From the Playground to the Mountaintop
Weill Recital Hall, Carnegie Hall
Johann Sebastian Bach: Chromatic Fantasy and Fugue, BWV 903
Ludwig van Beethoven: Piano Sonata No. 15 in D Major “Pastoral”, Opus 28
Joseph Haydn: Fantasy in C Major, Hob. XVII:4
Charles-Valentin Alkan: Symphony for Solo Piano, Opus 39
Schaghajegh Nosrati (Pianist)
S. Nosrati (© Irčne Zandel)
“Alkan possessed the finest technique I had ever known, but preferred the life of a recluse.”
“I’m becoming daily more and more misanthropic and misogynous...nothing worthwhile, good or useful to do...no one to devote myself to. My situation makes me horridly sad and wretched. Even musical production has lost its attraction for me for I can’t see the point or goal.”
The first three works played by the great German-Iranian pianist Schaghajegh Nosrati last night were a playful prelude to a monumental finale. For Ms. Nosrati has more than lucidity, clarity and faultless technique. By giving us the rarely-played Symphony for Solo Piano by Charles‑Valentin Alkan, she showed a singular bravery.
Writing that Bach, Beethoven and Haydn were “playful” was not an error. The oft‑played Chromatic Fantasy and Fugue was obviously a personal exercise by J.S. Bach. Not humorous, like some of his cantatas, but a work that would give a workout to any harpsichord player, and a fugue far more accessible than those in The Art of the Fugue.
Bach never had a Steinway, with its pedal for a near glissando. This was Ms. Nosrati’s keyboard which she zipped up and down with a tornado of notes. But wonder of wonders, she never took the easy way out. She rarely stepped on the pedal, didn’t rely on resonance. Instead, each of the 16th notes were crystal clear, staccato (like a harpsichord), but with the great color of the Steinway. It was an opening tour de force that seemed effortless or perhaps child’s play, if the child had fingers dancing on the keys.
The following Beethoven “Pastoral” Sonata (predating by a decade the Symphony) was the second work which seemed to be written just for fun. Actually, not a morbid note in the whole thing. The melodies are childlike, the jolting surprises come straight out of Haydn, the whole thing seems to have been written without the Beethoven scowl, possibly even a laugh or two. For with the simplest most naive tunes, he added ornaments, surprises and that joy of writing.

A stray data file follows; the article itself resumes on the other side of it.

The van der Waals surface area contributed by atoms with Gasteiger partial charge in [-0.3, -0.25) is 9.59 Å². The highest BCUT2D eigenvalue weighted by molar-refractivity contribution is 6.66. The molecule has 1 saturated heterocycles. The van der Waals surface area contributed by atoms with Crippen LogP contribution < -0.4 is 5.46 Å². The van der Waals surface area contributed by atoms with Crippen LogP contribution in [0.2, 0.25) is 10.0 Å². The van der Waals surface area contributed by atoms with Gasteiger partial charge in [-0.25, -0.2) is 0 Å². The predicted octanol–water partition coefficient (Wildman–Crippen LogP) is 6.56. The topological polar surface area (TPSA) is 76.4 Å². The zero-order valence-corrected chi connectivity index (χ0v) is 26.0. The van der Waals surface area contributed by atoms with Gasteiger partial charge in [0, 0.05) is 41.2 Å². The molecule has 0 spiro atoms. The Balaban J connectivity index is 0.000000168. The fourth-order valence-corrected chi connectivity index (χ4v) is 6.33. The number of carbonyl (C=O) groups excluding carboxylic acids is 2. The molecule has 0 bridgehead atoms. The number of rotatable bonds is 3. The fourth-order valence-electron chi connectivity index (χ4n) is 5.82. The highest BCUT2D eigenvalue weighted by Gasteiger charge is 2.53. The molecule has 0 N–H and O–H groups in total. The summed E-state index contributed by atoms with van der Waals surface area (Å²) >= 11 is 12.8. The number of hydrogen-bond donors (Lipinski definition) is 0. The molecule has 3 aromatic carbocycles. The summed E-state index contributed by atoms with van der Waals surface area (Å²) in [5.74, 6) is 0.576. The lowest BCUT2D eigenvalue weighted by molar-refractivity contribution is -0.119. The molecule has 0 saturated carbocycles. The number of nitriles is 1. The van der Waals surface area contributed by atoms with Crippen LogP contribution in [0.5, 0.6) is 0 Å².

Perhaps, knowing that the monumental Alkan was coming up, Ms. Nosrati played it with a delicious simplicity. One didn’t need birdcalls or storms or country dances. This was a mild walk in the Vienna woods.
Which is why the opening was taken rather slowly, getting ready for the adventure. The Allegro direction was barely adhered to. But so clear was her playing that one didn’t worry about that. The following Andante was varied little in pace–in fact it sounded rather mechanical. Yes, she is so technically adept the left and right hands each had their own orchestral feeling. Those jolting sforzando jumps gave it oomph. Which Ms. Nosrati did with percussive force.
The scherzo was light, naive, and the pianist offered those filigrees as the tempo went forward. As for the Allegro finale, Ms. Nosrati paid little attention to the ma non troppo. Then again, with the same gorgeous runs that she gave the Bach, this Sonata was an al fresco interlude. One imagines that Beethoven probably told the players, “This is only an attenuated bagatelle. Do what you want!”
The following Haydn Fantasia in C was a shorter–and electrifying bagatelle. No need for the name “Pastorale”. Haydn based the five‑minute work on the folk‑tune The farmer has lost her cat. (Not exactly Schiller’s Ode to Joy, but Papa Haydn confessed he wrote it “in a moment of great good humor.”)
My score says it should be played Presto. Ms Nosrati played it not more than Allegro vivace, adding a pair of l‑o‑n‑g pauses. But it was terrific fun. Sarcastic, filled with those long runs, and played with a delicate touch.
The monumental work, comparable to Liszt’s B Minor Sonata, an Everest of solo piano‑play. Of course Charles‑Valentin Alkan. Alkan was to Liszt like Medtner was to Rachmaninoff: brilliant, inordinately difficult. But not quite up to the more famed composer.
(Liszt’s wild life is well documented. Alkan’s hermetic life was noted for its supposed death when a Talmud fell on his head. Nice, but a fabrication.)
The Symphony for Solo Piano was actually four études from his massive 12 Etudes in All the Minor Keys. And here there were no questions about Ms. Nosrati’s breathless expertise. One could spot within its torrential playing hints of Schumann, Liszt and almost a parody of Chopin. But Alkan has his own inner personality, and Ms. Nosrati attacked the music like a Roman gladiator.
The rip‑roaring opening measures led to a massive development, and Ms. Nosrati gave it a coherence. Like the opening Bach, this was enthusiastic playing. Not “performing” but taking the first two études in their gigantic stride. Partly romantic, partly thunderous.
The third movement was supposedly a minuet. But one knows that Liszt would have called it a “witch’s minuet.” Ms. Nosrati emphasized those distorted passages in order to give a Chopin‑style waltz. A tempestuous waltz.
Somebody once called the finale “a ride through hell.” Ms. Nosrati tackled the Presto insanity with ease. In fact, if Schaghajegh Nosrati has one personal trait is that she doesn’t need Trifonov’s bravura or Hamelin’s easy‑going expertise. She steers a middle path, allowing the music itself to rumble and roll, while she became merely (sic) the exultant executant.